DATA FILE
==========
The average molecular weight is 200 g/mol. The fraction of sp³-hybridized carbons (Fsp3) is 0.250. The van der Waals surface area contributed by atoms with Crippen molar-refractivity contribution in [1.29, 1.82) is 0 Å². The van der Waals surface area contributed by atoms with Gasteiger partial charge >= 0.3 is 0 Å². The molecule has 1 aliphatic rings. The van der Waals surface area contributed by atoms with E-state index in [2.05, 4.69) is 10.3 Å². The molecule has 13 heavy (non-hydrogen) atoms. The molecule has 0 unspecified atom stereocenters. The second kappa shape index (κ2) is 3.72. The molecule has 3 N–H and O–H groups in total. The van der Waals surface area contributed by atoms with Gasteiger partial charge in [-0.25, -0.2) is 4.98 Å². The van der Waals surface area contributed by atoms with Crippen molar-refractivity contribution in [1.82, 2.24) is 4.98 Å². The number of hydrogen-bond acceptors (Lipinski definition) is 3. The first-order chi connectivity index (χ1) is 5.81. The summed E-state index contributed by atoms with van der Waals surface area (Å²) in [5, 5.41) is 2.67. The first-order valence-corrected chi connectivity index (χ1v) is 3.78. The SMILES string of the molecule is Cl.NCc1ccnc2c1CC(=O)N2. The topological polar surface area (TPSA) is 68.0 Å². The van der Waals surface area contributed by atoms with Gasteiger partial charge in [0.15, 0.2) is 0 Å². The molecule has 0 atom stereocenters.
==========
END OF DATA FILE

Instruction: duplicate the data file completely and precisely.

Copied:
The average molecular weight is 200 g/mol. The fraction of sp³-hybridized carbons (Fsp3) is 0.250. The van der Waals surface area contributed by atoms with Crippen molar-refractivity contribution in [1.29, 1.82) is 0 Å². The van der Waals surface area contributed by atoms with Gasteiger partial charge >= 0.3 is 0 Å². The molecule has 1 aliphatic rings. The van der Waals surface area contributed by atoms with E-state index in [2.05, 4.69) is 10.3 Å². The molecule has 13 heavy (non-hydrogen) atoms. The molecule has 0 unspecified atom stereocenters. The second kappa shape index (κ2) is 3.72. The molecule has 3 N–H and O–H groups in total. The van der Waals surface area contributed by atoms with Gasteiger partial charge in [-0.25, -0.2) is 4.98 Å². The van der Waals surface area contributed by atoms with Crippen molar-refractivity contribution in [1.82, 2.24) is 4.98 Å². The number of hydrogen-bond acceptors (Lipinski definition) is 3. The first-order chi connectivity index (χ1) is 5.81. The summed E-state index contributed by atoms with van der Waals surface area (Å²) in [5, 5.41) is 2.67. The first-order valence-corrected chi connectivity index (χ1v) is 3.78. The SMILES string of the molecule is Cl.NCc1ccnc2c1CC(=O)N2. The topological polar surface area (TPSA) is 68.0 Å². The van der Waals surface area contributed by atoms with Gasteiger partial charge in [0.15, 0.2) is 0 Å². The molecule has 0 atom stereocenters.